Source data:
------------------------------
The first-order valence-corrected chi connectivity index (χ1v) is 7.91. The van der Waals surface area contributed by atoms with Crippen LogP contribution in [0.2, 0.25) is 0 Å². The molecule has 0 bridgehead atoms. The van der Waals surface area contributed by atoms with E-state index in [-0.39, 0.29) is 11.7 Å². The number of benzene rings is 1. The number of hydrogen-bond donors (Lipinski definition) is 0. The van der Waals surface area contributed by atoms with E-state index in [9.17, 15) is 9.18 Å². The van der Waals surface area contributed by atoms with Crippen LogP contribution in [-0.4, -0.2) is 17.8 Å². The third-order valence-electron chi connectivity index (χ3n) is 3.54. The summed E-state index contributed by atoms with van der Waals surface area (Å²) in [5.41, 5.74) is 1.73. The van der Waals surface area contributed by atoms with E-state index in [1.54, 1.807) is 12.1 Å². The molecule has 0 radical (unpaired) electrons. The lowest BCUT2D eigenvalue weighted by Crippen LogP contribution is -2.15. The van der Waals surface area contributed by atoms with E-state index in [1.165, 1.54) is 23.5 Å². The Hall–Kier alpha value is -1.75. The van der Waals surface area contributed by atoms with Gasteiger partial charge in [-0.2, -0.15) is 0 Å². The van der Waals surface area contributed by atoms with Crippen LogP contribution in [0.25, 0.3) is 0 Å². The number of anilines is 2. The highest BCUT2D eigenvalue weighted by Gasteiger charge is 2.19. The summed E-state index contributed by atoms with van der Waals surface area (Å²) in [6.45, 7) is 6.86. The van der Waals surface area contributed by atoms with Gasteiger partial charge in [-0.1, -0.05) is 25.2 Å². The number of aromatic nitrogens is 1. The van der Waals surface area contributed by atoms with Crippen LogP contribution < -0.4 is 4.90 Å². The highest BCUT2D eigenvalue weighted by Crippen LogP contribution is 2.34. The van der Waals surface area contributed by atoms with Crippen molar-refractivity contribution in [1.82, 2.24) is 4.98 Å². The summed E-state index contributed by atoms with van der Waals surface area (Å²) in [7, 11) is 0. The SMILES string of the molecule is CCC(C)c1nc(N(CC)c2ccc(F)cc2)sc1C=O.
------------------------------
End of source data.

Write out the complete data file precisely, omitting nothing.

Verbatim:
The first-order valence-corrected chi connectivity index (χ1v) is 7.91. The van der Waals surface area contributed by atoms with Crippen LogP contribution in [0.2, 0.25) is 0 Å². The molecule has 0 bridgehead atoms. The van der Waals surface area contributed by atoms with E-state index in [-0.39, 0.29) is 11.7 Å². The number of benzene rings is 1. The number of hydrogen-bond donors (Lipinski definition) is 0. The van der Waals surface area contributed by atoms with E-state index in [9.17, 15) is 9.18 Å². The van der Waals surface area contributed by atoms with Crippen LogP contribution in [-0.4, -0.2) is 17.8 Å². The third-order valence-electron chi connectivity index (χ3n) is 3.54. The summed E-state index contributed by atoms with van der Waals surface area (Å²) in [5.41, 5.74) is 1.73. The van der Waals surface area contributed by atoms with E-state index in [1.54, 1.807) is 12.1 Å². The molecule has 0 radical (unpaired) electrons. The lowest BCUT2D eigenvalue weighted by Crippen LogP contribution is -2.15. The van der Waals surface area contributed by atoms with E-state index in [1.165, 1.54) is 23.5 Å². The Hall–Kier alpha value is -1.75. The van der Waals surface area contributed by atoms with Gasteiger partial charge in [-0.2, -0.15) is 0 Å². The van der Waals surface area contributed by atoms with Crippen LogP contribution in [0.25, 0.3) is 0 Å². The number of anilines is 2. The highest BCUT2D eigenvalue weighted by Gasteiger charge is 2.19. The summed E-state index contributed by atoms with van der Waals surface area (Å²) in [6.45, 7) is 6.86. The van der Waals surface area contributed by atoms with Gasteiger partial charge in [-0.1, -0.05) is 25.2 Å². The number of aromatic nitrogens is 1. The van der Waals surface area contributed by atoms with Crippen LogP contribution < -0.4 is 4.90 Å². The highest BCUT2D eigenvalue weighted by Crippen LogP contribution is 2.34. The van der Waals surface area contributed by atoms with Crippen molar-refractivity contribution in [1.82, 2.24) is 4.98 Å². The summed E-state index contributed by atoms with van der Waals surface area (Å²) in [7, 11) is 0. The SMILES string of the molecule is CCC(C)c1nc(N(CC)c2ccc(F)cc2)sc1C=O.